Expats come with little variety in Japan. They are mostly men, and often the wealthy, the bored, the unemployable, the culturally self-exiled, the military (whom I never met), the charmless, the leftovers, too frequently the perverse. Of the smallest percentage are those decent, if somewhat listless kids with little clue what to do with their precious twenties other than drink someplace in the future. For the most part, we fell into the latter while curiously hating the former: we despised their pubs, their accents, their bulbous faces or pink, blotchy eyes, their hard R’s, aubergines and queens. Such strange divisions struck up amongst us foreigners, and the Revolutionary War always felt to be a nearer subject than WWII.

People don’t come for the oranges anymore, but because Kerouac told them to read Henry Miller, because someone had seen Elizabeth Taylor eating sandwiches up the road.

Not so for Miller. Nineteen thirty-nine and war broke out in France, forcing him to return to America. Two thousand thirteen and I, fearing my own escapism, followed suit directly to his old home in Big Sur, a stretch of rich earth along the Central Coast of California. It’s God’s country if there ever was—from the shepherd’s purse to the redwood’s flyaways—but being a damp and stoic place, all that is physically left of Miller’s time there are a few dingy letters tacked up on the wall of his best friend’s cabin, now a shabby library full of overgrown hippies hiding their age under a beard. People don’t come for the oranges anymore, but because Kerouac told them to read Henry Miller, because someone had seen Elizabeth Taylor eating sandwiches up the road.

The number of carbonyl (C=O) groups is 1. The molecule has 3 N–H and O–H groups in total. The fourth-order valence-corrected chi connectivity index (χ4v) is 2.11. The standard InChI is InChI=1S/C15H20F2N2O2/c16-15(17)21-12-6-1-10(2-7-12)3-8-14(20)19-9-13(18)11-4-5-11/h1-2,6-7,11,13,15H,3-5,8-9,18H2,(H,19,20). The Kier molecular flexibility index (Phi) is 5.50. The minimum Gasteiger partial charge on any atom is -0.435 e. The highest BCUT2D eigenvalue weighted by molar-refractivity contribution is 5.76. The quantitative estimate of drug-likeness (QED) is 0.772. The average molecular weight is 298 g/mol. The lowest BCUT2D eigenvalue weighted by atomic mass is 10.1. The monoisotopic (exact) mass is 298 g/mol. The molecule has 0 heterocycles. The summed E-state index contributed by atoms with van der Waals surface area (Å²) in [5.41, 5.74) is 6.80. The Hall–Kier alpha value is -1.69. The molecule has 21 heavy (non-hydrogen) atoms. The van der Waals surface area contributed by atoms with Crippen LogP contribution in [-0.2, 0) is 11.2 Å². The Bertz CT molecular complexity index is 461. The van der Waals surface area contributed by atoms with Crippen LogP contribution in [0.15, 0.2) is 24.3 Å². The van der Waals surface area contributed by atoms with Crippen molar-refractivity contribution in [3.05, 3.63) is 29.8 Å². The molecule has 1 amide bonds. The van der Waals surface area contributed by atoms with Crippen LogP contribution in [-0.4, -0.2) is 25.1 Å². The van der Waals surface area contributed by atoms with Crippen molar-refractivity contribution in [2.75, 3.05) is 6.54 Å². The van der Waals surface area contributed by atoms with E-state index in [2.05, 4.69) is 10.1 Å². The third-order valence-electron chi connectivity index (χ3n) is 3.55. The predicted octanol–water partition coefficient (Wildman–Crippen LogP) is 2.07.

Clinging to a Monterey cypress at the ocean’s edge, I thought how I was not much different. Slipping a little in the loose earth, I easily forgot it and wondered at the Pacific, the depth and distance between that coast and another. I wondered at the force that brought me back. Not a Second World War, of course, but also nuclear (the strong northern wind of Fukushima; my dubious thyroid screening). Back near the highway, I tried an onigiri at the multicultural gas station only to spit out its bitter green plum. I was home.

Miller left Big Sur in 1960 for his fifth and final wife, a young Japanese lounge singer named Hoki. They divorced a few years before his passing, as their marriage, he often lamented, was never consummated—she would only play Ping-Pong with the old man. Hoki now runs a Tokyo piano bar, one I never could locate, named after Tropic of Cancer, a book she never finished. In between songs she gathers tips from saps like me, saps looking for a secondhand brush against something great and dead if smeared with rouge, something I got closest to understanding twelve hours toward tomorrow. Something American.

Sadie Rebecca Starnes is an artist and writer from North Carolina. Based in Brooklyn, she has held a number of solo exhibitions in New York and Tokyo. She regularly contributes art, music and film reviews to Artforum, The Brooklyn Rail and Hyperallergic.

Lead image: Jason Hogan